Two goals:

1. facilitate workflow interaction with repository, to facilitate personal interaction. There has been less takeup of repositories because people are only asked for input at the end of the creative process, so the input looks to them like an imposition, extra task. REPOMMAN aims to allow use of repository at start of creative process, capitalise on benefits of repository. e.g. first draft deposited in repository: is secure and backed up. REPOMMAN uses FEDORA, so it has versioning, allows for backdating, revert. Web accessible tool, so users can interact with their own files from anywhere on internet, more flexibly than they would with a network drive. Many many types of digital content, so didn't want to restrict to any one genre: hence FEDORA. Not focusing on open access (Hull is not research intensive) or e-prints, but enabling structured management whatever the content. Much organisational change at Hull about learning materials, which is now settling down, and will decide takeup in that sphere. Pursuing e-thesis content as well.

Pragmaticaly, too much variation to serve all needs, so REPOMMAN could not go down the ICE path of bolting workflow on to content. They treat it as a network drive, competing with Sharepoint, to get user engagement. Interface mimics FTP.

2. Automated generation of metadata. Another perceived barrier to takeup of repositories, esp. for self-archiving. Still no perfect solution, but some things can be done with descriptive metadata. To capture metadata: aspects of profile of user depositing --- deposit happens through portal. Can capture tech metadata (JHOVE). For descriptive metadata, went hunting for tools; best one was IVEA (backend) within Data Fountains project (frontend), ex UC-Riverside. Available download as well as online demo; linux (Debian & Red Hat). Easy install.

Most extracters match texts against standard vocabularies/schemas, to identify key terms; e.g. Nat Library NZ, agricultural collections for metadata extraction (KEA) for preservation metadata. But such solutions need established vocabulary, and work best with single subject repositories, not practical institutional repositories. IVEA does not require standard vocabs. Has been trained to deal with wide range of data; not infallible, but good enough. Deals with anything with words in it. So long as metadata screen is partially populated, easier to complete population.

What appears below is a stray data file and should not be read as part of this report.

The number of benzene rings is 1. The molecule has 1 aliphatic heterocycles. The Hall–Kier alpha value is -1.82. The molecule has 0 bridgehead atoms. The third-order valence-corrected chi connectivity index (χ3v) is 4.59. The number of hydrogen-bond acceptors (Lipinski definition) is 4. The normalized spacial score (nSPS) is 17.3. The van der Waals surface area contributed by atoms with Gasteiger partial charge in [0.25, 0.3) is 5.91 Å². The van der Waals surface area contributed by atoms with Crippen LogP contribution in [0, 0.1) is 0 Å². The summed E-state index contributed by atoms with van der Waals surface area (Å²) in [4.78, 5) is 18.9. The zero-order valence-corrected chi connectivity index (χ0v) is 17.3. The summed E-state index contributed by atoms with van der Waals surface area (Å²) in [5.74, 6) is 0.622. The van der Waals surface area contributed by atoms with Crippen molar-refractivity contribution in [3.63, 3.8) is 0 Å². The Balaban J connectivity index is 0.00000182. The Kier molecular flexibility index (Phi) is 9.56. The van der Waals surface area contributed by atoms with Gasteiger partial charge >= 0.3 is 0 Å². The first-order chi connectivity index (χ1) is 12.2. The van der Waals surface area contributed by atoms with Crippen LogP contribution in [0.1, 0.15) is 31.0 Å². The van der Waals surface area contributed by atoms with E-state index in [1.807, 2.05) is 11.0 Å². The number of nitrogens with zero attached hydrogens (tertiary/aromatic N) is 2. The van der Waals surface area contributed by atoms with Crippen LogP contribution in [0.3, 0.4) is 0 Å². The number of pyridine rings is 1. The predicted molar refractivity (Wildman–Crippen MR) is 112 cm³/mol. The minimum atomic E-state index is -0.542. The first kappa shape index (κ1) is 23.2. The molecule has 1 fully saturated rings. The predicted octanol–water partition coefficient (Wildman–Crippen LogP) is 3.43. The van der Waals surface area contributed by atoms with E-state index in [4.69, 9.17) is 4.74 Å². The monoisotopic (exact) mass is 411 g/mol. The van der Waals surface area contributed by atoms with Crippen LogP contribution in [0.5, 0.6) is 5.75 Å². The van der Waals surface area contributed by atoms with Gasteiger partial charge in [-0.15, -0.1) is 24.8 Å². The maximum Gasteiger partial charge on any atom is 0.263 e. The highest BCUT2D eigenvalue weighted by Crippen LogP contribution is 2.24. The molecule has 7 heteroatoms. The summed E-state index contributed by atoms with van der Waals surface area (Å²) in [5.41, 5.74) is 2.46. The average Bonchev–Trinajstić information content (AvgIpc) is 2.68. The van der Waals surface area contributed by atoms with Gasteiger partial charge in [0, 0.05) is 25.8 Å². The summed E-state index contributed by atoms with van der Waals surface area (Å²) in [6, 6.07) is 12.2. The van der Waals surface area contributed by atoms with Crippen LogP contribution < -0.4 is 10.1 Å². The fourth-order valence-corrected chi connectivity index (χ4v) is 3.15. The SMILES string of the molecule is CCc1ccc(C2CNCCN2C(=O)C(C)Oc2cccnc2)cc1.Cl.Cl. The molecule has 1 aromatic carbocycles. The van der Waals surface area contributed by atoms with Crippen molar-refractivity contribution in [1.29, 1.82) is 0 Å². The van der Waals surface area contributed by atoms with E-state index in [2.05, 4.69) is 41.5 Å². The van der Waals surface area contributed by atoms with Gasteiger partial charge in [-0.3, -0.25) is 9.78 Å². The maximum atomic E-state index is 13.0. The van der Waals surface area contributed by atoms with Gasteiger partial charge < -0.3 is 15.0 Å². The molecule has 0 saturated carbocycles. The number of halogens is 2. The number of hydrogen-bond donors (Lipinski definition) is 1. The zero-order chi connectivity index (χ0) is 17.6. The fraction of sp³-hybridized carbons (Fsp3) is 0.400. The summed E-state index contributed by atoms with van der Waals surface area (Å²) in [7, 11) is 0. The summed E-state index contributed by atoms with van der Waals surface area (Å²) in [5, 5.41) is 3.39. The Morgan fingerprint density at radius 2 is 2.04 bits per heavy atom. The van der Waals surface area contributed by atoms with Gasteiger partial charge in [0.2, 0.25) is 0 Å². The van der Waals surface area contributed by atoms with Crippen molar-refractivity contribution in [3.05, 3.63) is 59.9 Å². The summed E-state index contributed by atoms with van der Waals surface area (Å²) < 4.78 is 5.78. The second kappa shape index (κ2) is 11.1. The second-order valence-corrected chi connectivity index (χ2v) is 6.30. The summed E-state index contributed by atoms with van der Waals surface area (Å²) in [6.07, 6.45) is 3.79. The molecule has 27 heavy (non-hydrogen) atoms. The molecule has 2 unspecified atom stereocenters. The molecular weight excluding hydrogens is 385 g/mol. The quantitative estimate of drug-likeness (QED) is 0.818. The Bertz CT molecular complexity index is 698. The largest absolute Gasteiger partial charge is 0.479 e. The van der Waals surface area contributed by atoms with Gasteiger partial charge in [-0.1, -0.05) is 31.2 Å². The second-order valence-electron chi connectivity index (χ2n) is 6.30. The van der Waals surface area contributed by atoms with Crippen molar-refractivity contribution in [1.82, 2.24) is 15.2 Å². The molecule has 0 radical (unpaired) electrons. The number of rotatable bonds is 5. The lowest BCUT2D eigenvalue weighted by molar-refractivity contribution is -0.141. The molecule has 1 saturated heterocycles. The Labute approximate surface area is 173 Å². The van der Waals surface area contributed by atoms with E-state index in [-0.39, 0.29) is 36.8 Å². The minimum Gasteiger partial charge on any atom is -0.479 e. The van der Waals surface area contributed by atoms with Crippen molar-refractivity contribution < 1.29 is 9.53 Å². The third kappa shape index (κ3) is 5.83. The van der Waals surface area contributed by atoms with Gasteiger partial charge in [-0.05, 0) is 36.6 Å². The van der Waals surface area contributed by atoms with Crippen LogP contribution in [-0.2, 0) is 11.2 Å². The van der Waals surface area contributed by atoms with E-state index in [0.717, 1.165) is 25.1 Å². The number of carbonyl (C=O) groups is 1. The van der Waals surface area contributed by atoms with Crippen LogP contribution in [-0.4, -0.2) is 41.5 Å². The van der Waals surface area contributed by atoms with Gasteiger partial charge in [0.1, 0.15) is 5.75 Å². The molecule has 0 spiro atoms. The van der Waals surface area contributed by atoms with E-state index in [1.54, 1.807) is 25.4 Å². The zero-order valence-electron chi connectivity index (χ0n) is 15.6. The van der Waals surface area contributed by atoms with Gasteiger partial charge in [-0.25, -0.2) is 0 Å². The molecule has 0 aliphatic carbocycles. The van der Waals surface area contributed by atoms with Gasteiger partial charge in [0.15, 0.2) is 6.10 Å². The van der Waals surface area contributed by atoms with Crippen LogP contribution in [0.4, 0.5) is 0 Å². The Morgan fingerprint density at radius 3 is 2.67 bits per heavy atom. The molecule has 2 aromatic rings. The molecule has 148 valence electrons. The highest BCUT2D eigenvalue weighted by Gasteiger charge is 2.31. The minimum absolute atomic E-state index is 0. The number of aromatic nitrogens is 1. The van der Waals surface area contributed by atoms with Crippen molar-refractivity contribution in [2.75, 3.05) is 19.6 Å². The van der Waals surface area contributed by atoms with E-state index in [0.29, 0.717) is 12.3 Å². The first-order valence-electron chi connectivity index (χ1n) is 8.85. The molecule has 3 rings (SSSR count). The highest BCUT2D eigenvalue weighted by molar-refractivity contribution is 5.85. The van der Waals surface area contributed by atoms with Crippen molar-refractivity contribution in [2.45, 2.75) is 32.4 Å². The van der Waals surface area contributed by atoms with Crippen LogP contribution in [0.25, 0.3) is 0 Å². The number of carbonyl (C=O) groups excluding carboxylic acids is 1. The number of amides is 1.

Joan Grey is setting up Data Fountains account from ARROW. Proposed to do parallel QA tests with Hull. Must follow up; must hook ARCHER up as well.

User requirements gathering done at start: no surprises. Interviews with researchers, admins, teachers. Not released in wild yet: sustainability issue (gradually working towards), and people need to cross the curation boundary from private to public repository, so the additional publish step needs to be scoped as well. ReMAP is that followup project dealing with that, underway this year. Focusses REPOMMAP for records management & preservation. These are library processes that repositories should be supporting, can help get records in the right shape for subsequent processes. REMAP sets flags & notifications for when tasks should happen; e.g. review annually, obsolete, archive (e.g. PRONOM, national archives, AONS). Proactive records management. Notifications are to humans. They use BPEL, and BPEL for People. REPOMMAN identified need for repository to support admin processes. These were low hanging fruit.

Scope for more testing, hoping to do so in parallel with ARROW. Need to generate "good enough" metadata, not perfect; already appears to be there. Working on the institutional takeup; e-theses most promising avenue.

Although REPOMAN is personal space, would like to get into collab space as well. I noted the definition of curation boundary allowing the distinction between collab space and public space to be formulated.

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